ON PETITION FOR WRIT OF CERTIORARI TO THE UNITED STATES COURT OF APPEALS FOR THE SEVENTH CIRCUIT
Roberts, Scalia, Kennedy, Thomas, Ginsburg, Breyer, Alito, Sotomayor, Kagan.
Petition for writ of certiorari to the United States Court of Appeals for the Seventh Circuit denied.
JUSTICE SCALIA, with whom JUSTICE THOMAS joins, dissenting from the denial of certiorari.
Some there are--many, perhaps--who are offended by public displays of religion. Religion, they believe, is a personal matter; if it must be given external manifestation, that should not occur in public places where others may be offended. I can understand that attitude: It parallels my own toward the playing in public of rock music or Stravinsky. And I too am especially annoyed when the intrusion upon my inner peace occurs while I am part of a captive audience, as on a municipal bus or in the waiting room of a public agency.
My own aversion cannot be imposed by law because of the First Amendment. See Ward
v. Rock Against Racism, 491 U.S. 781, 790, 109 S.Ct. 2746, 105 L.Ed.2d 661 (1989); Erznoznik v. Jacksonville, 422 U.S. 205, 210-211, 95 S.Ct. 2268, 45 L.Ed.2d 125 (1975). Certain of this Court's cases, however, have allowed the aversion to religious displays to be enforced directly through the First Amendment, at least in public facilities and with respect to public ceremonies--this despite the fact that the First Amendment explicitly favors religion and is, so to speak, agnostic about music.
In the decision below, the en banc Court of Appeals for the Seventh Circuit relied on those cases to condemn a suburban Milwaukee school district's decision to hold high-school graduations in a church. We recently confronted and curtailed this errant line of precedent in Town of Greece v. Galloway, [134 S.Ct. 2284] 572 U.S. ___, 134 S.Ct. 1811, 188 L.Ed.2d 835 (2014), which upheld under the Establishment Clause the saying of prayers before monthly town-council meetings. Because that case made clear a number of points with which the Seventh Circuit's decision is fundamentally inconsistent, the Court ought, at a minimum, to grant certiorari, vacate the judgment, and remand for reconsideration (GVR).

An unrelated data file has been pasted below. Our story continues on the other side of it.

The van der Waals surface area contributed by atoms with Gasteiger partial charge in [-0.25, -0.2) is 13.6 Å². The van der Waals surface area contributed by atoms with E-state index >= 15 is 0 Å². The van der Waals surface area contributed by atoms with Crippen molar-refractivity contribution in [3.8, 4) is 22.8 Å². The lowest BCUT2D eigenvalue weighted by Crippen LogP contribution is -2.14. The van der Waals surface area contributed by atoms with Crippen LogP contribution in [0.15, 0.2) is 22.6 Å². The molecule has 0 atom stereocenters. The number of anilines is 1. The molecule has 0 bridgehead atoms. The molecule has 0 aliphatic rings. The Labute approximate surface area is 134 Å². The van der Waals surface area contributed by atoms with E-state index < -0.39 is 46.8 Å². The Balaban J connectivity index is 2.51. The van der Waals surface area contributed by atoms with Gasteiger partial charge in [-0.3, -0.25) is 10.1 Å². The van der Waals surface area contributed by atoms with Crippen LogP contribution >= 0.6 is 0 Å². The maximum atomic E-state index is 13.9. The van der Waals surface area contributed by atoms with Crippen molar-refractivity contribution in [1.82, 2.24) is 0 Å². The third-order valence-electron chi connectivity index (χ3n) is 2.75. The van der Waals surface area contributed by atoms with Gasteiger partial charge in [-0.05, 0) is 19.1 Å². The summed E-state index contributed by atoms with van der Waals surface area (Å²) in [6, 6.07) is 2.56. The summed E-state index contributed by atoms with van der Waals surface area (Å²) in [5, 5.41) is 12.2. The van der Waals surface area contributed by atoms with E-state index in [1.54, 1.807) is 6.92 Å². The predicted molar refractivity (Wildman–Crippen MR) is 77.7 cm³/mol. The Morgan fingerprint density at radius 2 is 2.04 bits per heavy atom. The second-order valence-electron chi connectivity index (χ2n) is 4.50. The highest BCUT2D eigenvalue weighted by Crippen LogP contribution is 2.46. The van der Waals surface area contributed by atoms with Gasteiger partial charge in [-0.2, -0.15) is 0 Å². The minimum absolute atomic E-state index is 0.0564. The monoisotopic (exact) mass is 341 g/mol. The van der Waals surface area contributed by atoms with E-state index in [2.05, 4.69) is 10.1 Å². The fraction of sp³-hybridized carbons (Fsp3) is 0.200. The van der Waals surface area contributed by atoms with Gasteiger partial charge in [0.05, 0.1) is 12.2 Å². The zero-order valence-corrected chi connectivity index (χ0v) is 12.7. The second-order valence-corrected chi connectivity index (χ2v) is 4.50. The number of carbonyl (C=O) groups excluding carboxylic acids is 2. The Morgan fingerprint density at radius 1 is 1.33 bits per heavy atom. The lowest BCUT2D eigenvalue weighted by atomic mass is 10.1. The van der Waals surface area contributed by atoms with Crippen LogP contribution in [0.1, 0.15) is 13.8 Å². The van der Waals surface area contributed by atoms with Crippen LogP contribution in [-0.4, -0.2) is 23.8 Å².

First, Town of Greece abandoned the antiquated " endorsement test," which formed the basis for the decision below.
In this case, at the request of the student bodies of the two relevant schools, the Elmbrook School District decided to hold its high-school graduation ceremonies at Elmbrook Church, a nondenominational Christian house of worship. The students of the first school to move its ceremonies preferred that site to what had been the usual venue, the school's gymnasium, which was cramped, hot, and uncomfortable. The church offered more space, air conditioning, and cushioned seating. No one disputes that the church was chosen only because of these amenities.
Despite that, the Seventh Circuit held that the choice of venue violated the Establishment Clause, primarily because it failed the endorsement test. That infinitely malleable standard asks whether governmental action has the purpose or effect of " endorsing" religion. See County of Allegheny
v. American Civil Liberties Union, Greater Pittsburgh Chapter, 492 U.S. 573, 592-594, 109 S.Ct. 3086, 106 L.Ed.2d 472 (1989). The Seventh Circuit declared that the endorsement test remains part of " the prevailing analytical tool for the analysis of Establishment Clause claims." 687 F.3d 840, 849 (2012) (internal quotation marks omitted). [*] And here, " the sheer religiosity of the space created a likelihood that high school students and their younger siblings would perceive a link between church and state." Id., at 853.
In Town of Greece, the Second Circuit had also relied on the notion of endorsement. See 681 F.3d 20, 30 (2012). We reversed the judgment without applying that test. What is more, we strongly suggested approval of a previous opinion " disput[ing] that endorsement could be the proper [Establishment Clause] test, as it likely would condemn a host of traditional practices that recognize the role religion plays in our society, among them legislative prayer and the 'forthrightly religious' Thanksgiving proclamations issued by nearly every President since Washington." 572 U.S. at ___, 134 S.Ct. 1811, 1821, 188 L.Ed.2d 835, 848 (describing County of Allegheny, supra, at 670-671, 109 S.Ct. 3086, 106 L.Ed.2d 472 (KENNEDY, J., concurring in judgment in part and dissenting in part)). After Town of Greece, the Seventh Circuit's declaration--which controlled its subsequent ...